For instance, the study has found that, when faced with the exact same resume, employers still prefer white over minority-sounding applicant names. Also, many showed preference for prestigious universities or internships, as opposed to summer jobs like baristas and waiters.
This in itself can severely hinder diversity in the workplace from ethnic and socio-economic perspective, as many people coming from a less privileged background would have needed to take a summer job over an unpaid, prestigious internship.
It’s really important at this stage that you take pro-active approach in addressing inherent biases within your leadership and HR team. Outside of increasing the focus on employability skills, one way to do this is to raise awareness through training and ongoing discussion around what it means to have inclusivity in the workplace. Another way is to ensure that applications are considered by a wider and more diverse group of assessors who can counter-balance any inherent biases within the group.
Review the Employee Perks You Offer
Employee perks might not be on top of the agenda for driving diversity, but they can have a big impact on how potential employees respond to your job offer. A Harris Poll study has found the benefits an employer offers are just as important to candidates as the salary that comes with the job.
In this context, traditional perks like fruit or drinks in the office are no longer relevant in the context of remote and hybrid work. The strain on mental health as well as the change in people’s daily work routines means that almost two thirds (58%) of employees today put a bigger emphasis on perks related to physical and mental wellbeing, like online therapy, wellbeing allowances, mindfullness and fitness apps.
In the context of diversity, it’s also important to embrace remote and flexible working opportunities. Not only are these expected by employees today, but bringing back the old 9-5 office workstyle can exclude a large proportion of the workforce that might have childcare or other responsibilities throughout the day.
Build a Culture of Inclusivitiy
You might have worked with an external recruitment specialist or have an internal HR expert who helped you create standout, inclusive job descriptions. However, the person you’ve hired now needs to work and thrive within the corporate culture you’ve created. Having an inclusive recruitment approach and exclusionary practices within the business can only lead to frustrated employees and higher employee turnover rate over time.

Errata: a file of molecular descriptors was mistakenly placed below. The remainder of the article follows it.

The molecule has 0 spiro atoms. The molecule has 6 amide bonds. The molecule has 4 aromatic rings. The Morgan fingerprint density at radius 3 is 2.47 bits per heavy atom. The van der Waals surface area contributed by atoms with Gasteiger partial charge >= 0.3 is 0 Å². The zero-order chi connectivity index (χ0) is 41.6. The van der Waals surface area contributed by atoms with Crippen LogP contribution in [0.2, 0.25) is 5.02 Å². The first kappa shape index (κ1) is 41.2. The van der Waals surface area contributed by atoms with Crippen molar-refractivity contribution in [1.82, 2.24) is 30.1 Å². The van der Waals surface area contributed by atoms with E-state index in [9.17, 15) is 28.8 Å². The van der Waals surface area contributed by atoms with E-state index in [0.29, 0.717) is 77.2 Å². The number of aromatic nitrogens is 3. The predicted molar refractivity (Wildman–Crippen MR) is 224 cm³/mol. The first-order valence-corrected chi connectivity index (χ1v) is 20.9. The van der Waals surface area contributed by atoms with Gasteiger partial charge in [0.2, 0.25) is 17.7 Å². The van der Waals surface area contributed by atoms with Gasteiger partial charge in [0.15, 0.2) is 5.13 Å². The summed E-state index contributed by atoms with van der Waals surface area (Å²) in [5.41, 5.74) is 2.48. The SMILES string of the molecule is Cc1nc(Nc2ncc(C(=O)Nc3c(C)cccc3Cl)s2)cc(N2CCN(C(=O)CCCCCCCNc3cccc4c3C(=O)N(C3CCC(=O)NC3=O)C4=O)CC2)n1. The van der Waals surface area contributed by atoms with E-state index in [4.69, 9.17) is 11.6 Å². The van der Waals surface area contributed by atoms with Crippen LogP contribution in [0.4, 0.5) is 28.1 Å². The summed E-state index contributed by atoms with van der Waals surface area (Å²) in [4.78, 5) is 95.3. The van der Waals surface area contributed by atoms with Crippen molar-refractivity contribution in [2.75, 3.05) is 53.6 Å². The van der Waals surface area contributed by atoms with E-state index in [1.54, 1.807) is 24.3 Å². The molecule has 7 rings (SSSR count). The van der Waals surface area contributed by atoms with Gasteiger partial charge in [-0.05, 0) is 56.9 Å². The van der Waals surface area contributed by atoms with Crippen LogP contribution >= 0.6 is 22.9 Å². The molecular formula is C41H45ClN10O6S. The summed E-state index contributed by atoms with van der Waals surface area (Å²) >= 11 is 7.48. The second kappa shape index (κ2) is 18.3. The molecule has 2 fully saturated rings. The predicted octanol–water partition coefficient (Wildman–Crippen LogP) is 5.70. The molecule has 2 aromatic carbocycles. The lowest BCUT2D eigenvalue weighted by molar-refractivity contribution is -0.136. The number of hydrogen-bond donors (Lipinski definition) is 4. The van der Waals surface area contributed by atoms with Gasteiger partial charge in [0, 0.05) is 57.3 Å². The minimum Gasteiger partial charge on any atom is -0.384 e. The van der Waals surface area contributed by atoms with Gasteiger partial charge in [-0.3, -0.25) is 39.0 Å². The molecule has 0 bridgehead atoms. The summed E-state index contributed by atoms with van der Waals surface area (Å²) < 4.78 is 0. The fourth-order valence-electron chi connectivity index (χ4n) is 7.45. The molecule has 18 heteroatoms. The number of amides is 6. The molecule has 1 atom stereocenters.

Building a culture of inclusivity is important and goes beyond offering training on unconscious bias or hiring people from different ethnicities and minority groups. In fact, a meta-analysis of over 490 studies has found that training alone wouldn’t change biased behavior.
Instead, companies that take a more systemic approach to addressing biases have the biggest chances of succeeding. Things like removing self-assessment from performance reviews, standardizing hiring practices, focusing on employability skills, and encouraging employees to call out stereotyped views when they witness them can all contribute towards a more inclusive working environment. Likewise, encouraging employees to reflect on counterstereotypical examples and to interact with different groups of people can go a long way in making them more aware of their own personal biases.
Achieving Diversity is a Commitment
Even though diversity is on top of the HR agenda, achieving true diversity can elude even the most committed of companies. Nevertheless, in the current landscape where businesses are still feeling the strain from the pandemic, building a diverse workforce can be essential for overcoming existing challenges. An intentional approach towards diversity where business leaders re-consider their hiring practices, address personal biases and encourage systemic inclusivity can go a long way in inviting a bigger and more diverse group of applicants to come through the door.